The Fed told the world on Feb 3rd, 2009 that they would be extending the currency swap facilities and issuing more USD through the arrangements to most of the worlds largest central banks. A swap is an agreement in which the Fed trades US Dollars for an equivalent value of the other central bank’s currency. For example, the Fed may trade $20 billion for 23 billion Swiss francs at today’s exchange rate. Why would the Fed do this and what does it mean for the value of the dollar versus the other majors?
[VIDEO] Fed Currency Swaps and the U.S. Dollar
The bank of Japan announced late last week that its U.S. dollar funds-supplying operations will also be conducted for an extended period. The BoJ had delayed taking part in the announcement on Feb 3rd until its policy meeting was complete later in the month.
Trading currency like this is supposed to increase the supply of dollars so that other central banks can auction and distribute them to their own commercial banks. Increasing the supply of dollars should help ease the credit market in these other countries.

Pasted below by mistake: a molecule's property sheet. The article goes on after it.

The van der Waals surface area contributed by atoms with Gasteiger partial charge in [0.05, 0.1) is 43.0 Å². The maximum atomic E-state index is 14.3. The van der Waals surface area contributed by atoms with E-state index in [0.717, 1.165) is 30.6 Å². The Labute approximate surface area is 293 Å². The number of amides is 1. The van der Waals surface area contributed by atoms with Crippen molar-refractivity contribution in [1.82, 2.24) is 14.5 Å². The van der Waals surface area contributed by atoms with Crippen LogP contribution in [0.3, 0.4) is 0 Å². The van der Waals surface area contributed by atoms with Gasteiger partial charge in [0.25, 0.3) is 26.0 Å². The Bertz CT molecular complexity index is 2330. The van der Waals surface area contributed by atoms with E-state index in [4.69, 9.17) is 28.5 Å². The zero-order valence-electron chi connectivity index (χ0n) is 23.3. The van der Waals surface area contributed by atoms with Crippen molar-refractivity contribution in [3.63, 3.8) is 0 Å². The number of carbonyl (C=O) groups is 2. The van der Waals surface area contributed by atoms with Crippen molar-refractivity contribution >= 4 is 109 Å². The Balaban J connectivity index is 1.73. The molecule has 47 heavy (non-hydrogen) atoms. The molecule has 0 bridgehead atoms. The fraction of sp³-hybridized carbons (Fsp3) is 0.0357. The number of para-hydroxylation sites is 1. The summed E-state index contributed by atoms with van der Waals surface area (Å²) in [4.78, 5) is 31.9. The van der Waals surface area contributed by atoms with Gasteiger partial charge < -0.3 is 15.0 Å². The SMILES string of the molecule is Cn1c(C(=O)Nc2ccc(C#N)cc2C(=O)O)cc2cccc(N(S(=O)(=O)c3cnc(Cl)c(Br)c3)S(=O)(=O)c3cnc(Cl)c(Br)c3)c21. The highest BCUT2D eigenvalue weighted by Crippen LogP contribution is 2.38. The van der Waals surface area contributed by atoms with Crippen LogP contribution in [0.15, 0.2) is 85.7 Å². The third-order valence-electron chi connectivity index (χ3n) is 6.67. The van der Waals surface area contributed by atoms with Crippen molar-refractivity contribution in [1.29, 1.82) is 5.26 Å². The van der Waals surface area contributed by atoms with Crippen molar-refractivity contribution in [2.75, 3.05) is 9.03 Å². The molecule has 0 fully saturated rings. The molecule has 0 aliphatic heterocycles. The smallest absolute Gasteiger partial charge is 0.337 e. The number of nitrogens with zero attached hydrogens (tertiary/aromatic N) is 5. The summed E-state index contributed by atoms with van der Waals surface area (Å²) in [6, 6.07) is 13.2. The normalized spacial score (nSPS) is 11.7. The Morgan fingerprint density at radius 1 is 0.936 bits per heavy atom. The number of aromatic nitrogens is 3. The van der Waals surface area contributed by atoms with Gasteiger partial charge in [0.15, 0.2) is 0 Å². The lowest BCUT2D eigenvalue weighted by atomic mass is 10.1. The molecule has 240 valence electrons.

This is needed because many commercial transactions around the world are done in dollars rather than the domestic currency so the supply of dollars is a critical component in running a smooth economy. The Fed’s actions are largely seen as being very supportive for stimulus plans taking shape around the world and in the U.S. itself.
The injection of dollars in exchange for foreign currency is also very supportive from a fundamental perspective for the USD itself. The dollar has been strengthening in recent months and has begun to channel in a consolidation over the last few weeks. The signal here is that there is still strong demand for USD, which can help traders think about what direction they should be looking for trades.